Tools for Online Collaboration

Stewart Baker

by Stewart C Baker

In the past decade, web-based applications have really come into their own. This is great for authors, because it makes collaborating much easier, especially when your co-author doesn’t live nearby. The tools in this list run the gamut from online chat software to fully fledged cloud-based authoring software. And, of course, many of them can be wonderful productivity boosters for solo authors, too.


Slack is a web-based chat client. Unlike some other chat clients, Slack allows you to create channels for each aspect of a collaboration, and it also keeps a searchable log of up to 10,000 messages and allows you to store up to 5GB of files on your team’s page. You can pay a monthly fee to get more messages saved and more file space.


Trello is an online project management application which lets you create stacks of virtual note cards. You can assign labels to cards, as well as due dates, checklists, attachments, and more. If you’re collaborating on a Trello board, you can also add comments to each card—useful for remembering what you’ve discussed about each aspect of your work in progress.

Gingko App

Gingko App (sic) is a web-based outlining and note taking tool. With it, you can create “trees”—hierarchically-arranged stacks of notecards. Gingko contextually highlights notecards depending on which branch of the tree you’re on, so it’s easy to see which act contains the chapter you’re reviewing. Notecards can be formatted with Markdown. Gingko trees can be shared for simultaneous editing.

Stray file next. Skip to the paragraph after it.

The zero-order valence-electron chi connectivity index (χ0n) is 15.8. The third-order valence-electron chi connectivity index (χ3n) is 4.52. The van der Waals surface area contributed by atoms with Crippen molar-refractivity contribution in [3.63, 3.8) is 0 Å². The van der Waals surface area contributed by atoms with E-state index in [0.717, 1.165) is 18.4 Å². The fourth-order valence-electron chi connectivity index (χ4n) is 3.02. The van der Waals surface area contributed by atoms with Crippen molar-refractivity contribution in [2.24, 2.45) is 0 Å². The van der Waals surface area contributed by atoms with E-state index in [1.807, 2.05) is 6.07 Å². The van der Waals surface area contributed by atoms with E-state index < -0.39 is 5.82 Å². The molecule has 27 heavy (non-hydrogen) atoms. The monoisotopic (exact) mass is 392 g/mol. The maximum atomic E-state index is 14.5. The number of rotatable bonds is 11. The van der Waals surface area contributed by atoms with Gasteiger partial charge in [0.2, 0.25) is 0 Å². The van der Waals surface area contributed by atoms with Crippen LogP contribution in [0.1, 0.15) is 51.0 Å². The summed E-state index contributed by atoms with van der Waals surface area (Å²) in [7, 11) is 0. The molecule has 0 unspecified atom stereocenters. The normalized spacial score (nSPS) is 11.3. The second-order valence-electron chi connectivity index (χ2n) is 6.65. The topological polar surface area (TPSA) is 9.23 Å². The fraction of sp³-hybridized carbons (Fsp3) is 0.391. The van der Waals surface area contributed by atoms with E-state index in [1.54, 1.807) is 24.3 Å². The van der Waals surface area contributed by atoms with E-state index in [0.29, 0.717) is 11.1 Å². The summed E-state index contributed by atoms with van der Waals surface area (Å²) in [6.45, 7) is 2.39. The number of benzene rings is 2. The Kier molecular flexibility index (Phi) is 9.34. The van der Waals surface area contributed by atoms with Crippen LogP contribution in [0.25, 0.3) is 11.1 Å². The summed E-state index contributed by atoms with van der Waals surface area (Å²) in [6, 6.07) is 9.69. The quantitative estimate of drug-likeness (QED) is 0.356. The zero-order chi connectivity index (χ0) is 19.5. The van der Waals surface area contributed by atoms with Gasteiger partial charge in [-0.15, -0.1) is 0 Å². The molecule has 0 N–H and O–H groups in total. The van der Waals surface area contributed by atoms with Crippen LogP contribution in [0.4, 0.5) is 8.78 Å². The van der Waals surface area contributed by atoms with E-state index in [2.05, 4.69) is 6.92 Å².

Evernote is a web-based note-taking tool, great for jotting down quick notes about things as well as for more involved planning. You can also use Evernote to upload files and—if you’re on Chrome—the related “web clipper” app allows you to take screenshots of websites, which can be useful for quickly saving important bits of research. Evernote notebooks can be shared for simultaneous editing, and you can also chat with collaborators.

Google Docs/Drive

Google Docs is Google’s web-based word processor. It has many of the features of other word processors, but also allows simultaneous editing and chat, and unobtrusively tracks changes, making it easy to retrieve earlier versions of your work. You can export from Google Docs to common formats like DOC and PDF, and pair the app with Google Drive to get storage as well.


OneDrive is Microsoft’s cloud-based storage application. OneDrive folders can be shared with others to allow simultaneous editing on the same file. OneDrive’s web interface integrates a lot of other Microsoft products, like Skype and Office 365, and you can edit OneDrive files in the desktop edition of Microsoft Word—a nice touch if you both use Word and don’t want to switch to something new for collaboration.


Unlike the other web applications on this list, WordSlingr was created specifically for writing novels. Billing itself as an “online writers studio,” WordSlingr lets you brainstorm, outline, store research, set and track word count goals and—of course—write. Also unlike most of the other items on the list, you’ll need to pony up for one of WordSlingr’s paid plans to take advantage of its collaboration tools.


Stewart C Baker is an academic librarian, speculative fiction writer, and occasional haikuist. His fiction has appeared in Writers of the Future, Nature, Galaxy’s Edge, and Flash Fiction Online, among other places. Stewart was born in England, has lived in South Carolina, Japan, and California (in that order), and currently resides in Oregon with his family­­—although if anyone asks, he’ll usually say he’s from the Internet.